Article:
For Iona Andrews’ BDH…

It’d be tonight. Friday night. Every thirty goddamn days. I needed to hang back and relax this time. The afternoon sun glared through breaks in the trees in front of the office windows, adding a little life to the sallow office and cube walls. I carefully dragged document A to process bucket B, then opened the next Agile team’s retrospective report. A worked slowly and methodically, my favorite pace, everything properly done.

Around my cube, the hyper chatter of fellow werebeasts, identities hidden from the public by HIPAA, waited for their monthly break from the hell that was Process Algorithm Paradigms, Ltd. I knew who they were, at least in my office. My nose was only human now, but I imagined I could smell the excitement in the air over the scent of printers and heavy, musky, deodorant it seemed everyone slathered on in the office.

“Ogden, you coming to our den for a visit?” Amy called over her cube, cater-cornered to Aaron’s. At the moment she was a five foot scrawny nothing. Later she’d be a 300 pound, red-furred werehyena. She wouldn’t be happy a week from now, when the cops brought every missing dog—or person—report to her.

I saw the fear in Ogden’s eyes. Today he looked like a competitive weightlifter. Looks, among weres, were deceiving. “Oh. No, no,” he said. “I’m carcass hunting with Mitch and Grover in Postprocessing Analytics.”

“Pity,” Amy said, in a husky, deeper voice. ‘Coward’ was the subtext everyone heard.

Ogden blanched; Amy chortled. Ominously, I thought. We weres always returned to the state we were in the last time. She was in heat. I was… well, it wasn’t worth mentioning.

The life of a male werehyena was no fun; always at the bottom of the pecking order, with females mercilessly running the pack. Not fun for me, either. Weres of my kind had our own issues.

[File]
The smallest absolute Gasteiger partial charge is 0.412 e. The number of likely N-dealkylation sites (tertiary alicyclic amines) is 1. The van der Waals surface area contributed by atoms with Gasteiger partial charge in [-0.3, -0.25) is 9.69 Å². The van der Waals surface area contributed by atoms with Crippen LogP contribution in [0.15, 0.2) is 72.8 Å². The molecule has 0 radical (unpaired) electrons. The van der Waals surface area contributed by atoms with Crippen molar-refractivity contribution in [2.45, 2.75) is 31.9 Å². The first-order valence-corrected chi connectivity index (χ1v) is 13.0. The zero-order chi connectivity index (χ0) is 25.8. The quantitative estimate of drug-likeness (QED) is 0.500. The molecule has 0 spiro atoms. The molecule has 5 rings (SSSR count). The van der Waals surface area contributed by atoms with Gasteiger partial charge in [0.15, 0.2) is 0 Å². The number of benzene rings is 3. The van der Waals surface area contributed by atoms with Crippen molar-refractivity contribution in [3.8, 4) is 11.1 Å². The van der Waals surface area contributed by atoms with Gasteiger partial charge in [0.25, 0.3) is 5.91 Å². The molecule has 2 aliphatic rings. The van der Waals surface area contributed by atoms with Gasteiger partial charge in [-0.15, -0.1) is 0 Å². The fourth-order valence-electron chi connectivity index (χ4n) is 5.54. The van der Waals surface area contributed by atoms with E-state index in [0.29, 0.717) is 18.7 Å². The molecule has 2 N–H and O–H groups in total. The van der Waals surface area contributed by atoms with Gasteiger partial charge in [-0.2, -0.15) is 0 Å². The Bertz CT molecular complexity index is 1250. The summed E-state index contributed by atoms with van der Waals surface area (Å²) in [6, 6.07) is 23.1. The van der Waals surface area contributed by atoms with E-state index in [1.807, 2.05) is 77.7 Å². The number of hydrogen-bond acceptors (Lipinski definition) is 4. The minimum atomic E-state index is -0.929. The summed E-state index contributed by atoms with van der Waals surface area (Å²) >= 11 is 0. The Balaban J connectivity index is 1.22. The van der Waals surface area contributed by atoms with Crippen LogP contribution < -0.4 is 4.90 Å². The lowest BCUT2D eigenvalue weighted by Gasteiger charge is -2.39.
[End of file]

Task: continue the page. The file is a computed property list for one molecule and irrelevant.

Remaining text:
I heard laughter from Marketing as people geared up to carouse as a conspiracy of werelemurs. Not much of a change from their normal office-pranking, bar-hopping antics.

Marissa, from HR, darkend my cube entrance just as I rejected a scrum master’s report that hadn’t been signed in the right field.

“How are you doing, Aaron?” she asked.

Whenever the moon swelled to full, Marissa prowled the office in full corporate regalia.

I gave her a nice corporate smile. Always be polite to the grizzly. Especially when she could climb up and get you where you lived. “Fine.”

“You’ll be out tonight?”

“Yes,” I sighed.

“Good.” She smiled, turned, and walked away.

I shuddered, then looked at the clock. I’d ruminated away only two minutes.

I walked down the aisle to get a drink. Dry mouth from nerves.


Weretigers were weretigers, silently sneaky even in human form.

I plastered a smile onto my face. “Have you looked at the expense report I sent?”

Her smile was bereft of fangs at the moment, but the message came through anyway. “Yes, I did. Not that I’ll be able to do much about it now, but I’ll get back to you with fixes when I can.”

Human citizens of Moon Hill, Texas locked their doors and hid with their pets as we weres enjoyed an ADA-mandated, two-night rumpus.  Well, most weres enjoyed it. On the r/unWereFit chat forum wereduckbill platypi and weremolerats frequently sang the sad songs of their people, so I shouldn’t complain.